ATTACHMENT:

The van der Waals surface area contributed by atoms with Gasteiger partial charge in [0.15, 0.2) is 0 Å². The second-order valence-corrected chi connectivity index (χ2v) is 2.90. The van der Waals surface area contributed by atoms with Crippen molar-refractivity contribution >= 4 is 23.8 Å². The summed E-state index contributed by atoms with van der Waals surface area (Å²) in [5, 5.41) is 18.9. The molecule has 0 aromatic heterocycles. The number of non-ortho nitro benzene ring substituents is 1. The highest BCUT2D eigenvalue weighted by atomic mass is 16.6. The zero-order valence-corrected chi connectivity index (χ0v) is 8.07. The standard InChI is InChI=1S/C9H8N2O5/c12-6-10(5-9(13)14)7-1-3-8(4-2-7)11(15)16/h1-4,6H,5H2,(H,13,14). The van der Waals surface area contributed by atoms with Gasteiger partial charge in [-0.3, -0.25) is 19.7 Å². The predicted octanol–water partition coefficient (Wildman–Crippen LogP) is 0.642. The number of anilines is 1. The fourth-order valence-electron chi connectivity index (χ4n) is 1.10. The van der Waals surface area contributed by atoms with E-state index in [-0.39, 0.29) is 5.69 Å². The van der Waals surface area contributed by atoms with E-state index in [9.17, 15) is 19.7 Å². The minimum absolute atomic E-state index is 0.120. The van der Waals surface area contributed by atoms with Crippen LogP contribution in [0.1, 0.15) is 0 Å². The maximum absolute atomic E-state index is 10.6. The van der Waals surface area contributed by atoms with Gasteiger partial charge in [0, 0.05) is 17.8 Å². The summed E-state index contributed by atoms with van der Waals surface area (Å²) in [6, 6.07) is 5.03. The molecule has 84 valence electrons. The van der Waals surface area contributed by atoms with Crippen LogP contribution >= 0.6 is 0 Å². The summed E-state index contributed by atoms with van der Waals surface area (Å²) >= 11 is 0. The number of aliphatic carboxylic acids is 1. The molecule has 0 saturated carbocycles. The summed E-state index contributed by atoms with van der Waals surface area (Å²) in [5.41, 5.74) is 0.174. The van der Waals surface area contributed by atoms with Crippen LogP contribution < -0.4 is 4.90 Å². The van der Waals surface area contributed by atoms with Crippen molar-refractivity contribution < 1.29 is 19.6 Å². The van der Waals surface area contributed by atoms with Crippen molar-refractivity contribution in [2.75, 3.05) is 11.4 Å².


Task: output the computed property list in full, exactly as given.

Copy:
The van der Waals surface area contributed by atoms with Gasteiger partial charge in [0.15, 0.2) is 0 Å². The second-order valence-corrected chi connectivity index (χ2v) is 2.90. The van der Waals surface area contributed by atoms with Crippen molar-refractivity contribution >= 4 is 23.8 Å². The summed E-state index contributed by atoms with van der Waals surface area (Å²) in [5, 5.41) is 18.9. The molecule has 0 aromatic heterocycles. The number of non-ortho nitro benzene ring substituents is 1. The highest BCUT2D eigenvalue weighted by atomic mass is 16.6. The zero-order valence-corrected chi connectivity index (χ0v) is 8.07. The standard InChI is InChI=1S/C9H8N2O5/c12-6-10(5-9(13)14)7-1-3-8(4-2-7)11(15)16/h1-4,6H,5H2,(H,13,14). The van der Waals surface area contributed by atoms with Gasteiger partial charge in [-0.3, -0.25) is 19.7 Å². The predicted octanol–water partition coefficient (Wildman–Crippen LogP) is 0.642. The number of anilines is 1. The fourth-order valence-electron chi connectivity index (χ4n) is 1.10. The van der Waals surface area contributed by atoms with E-state index in [-0.39, 0.29) is 5.69 Å². The van der Waals surface area contributed by atoms with E-state index in [9.17, 15) is 19.7 Å². The minimum absolute atomic E-state index is 0.120. The van der Waals surface area contributed by atoms with Crippen LogP contribution in [0.1, 0.15) is 0 Å². The maximum absolute atomic E-state index is 10.6. The van der Waals surface area contributed by atoms with Gasteiger partial charge in [0, 0.05) is 17.8 Å². The summed E-state index contributed by atoms with van der Waals surface area (Å²) in [6, 6.07) is 5.03. The molecule has 84 valence electrons. The van der Waals surface area contributed by atoms with Crippen LogP contribution >= 0.6 is 0 Å². The summed E-state index contributed by atoms with van der Waals surface area (Å²) >= 11 is 0. The number of aliphatic carboxylic acids is 1. The molecule has 0 saturated carbocycles. The summed E-state index contributed by atoms with van der Waals surface area (Å²) in [5.41, 5.74) is 0.174. The van der Waals surface area contributed by atoms with Crippen LogP contribution < -0.4 is 4.90 Å². The van der Waals surface area contributed by atoms with Crippen molar-refractivity contribution < 1.29 is 19.6 Å². The van der Waals surface area contributed by atoms with Crippen molar-refractivity contribution in [2.75, 3.05) is 11.4 Å².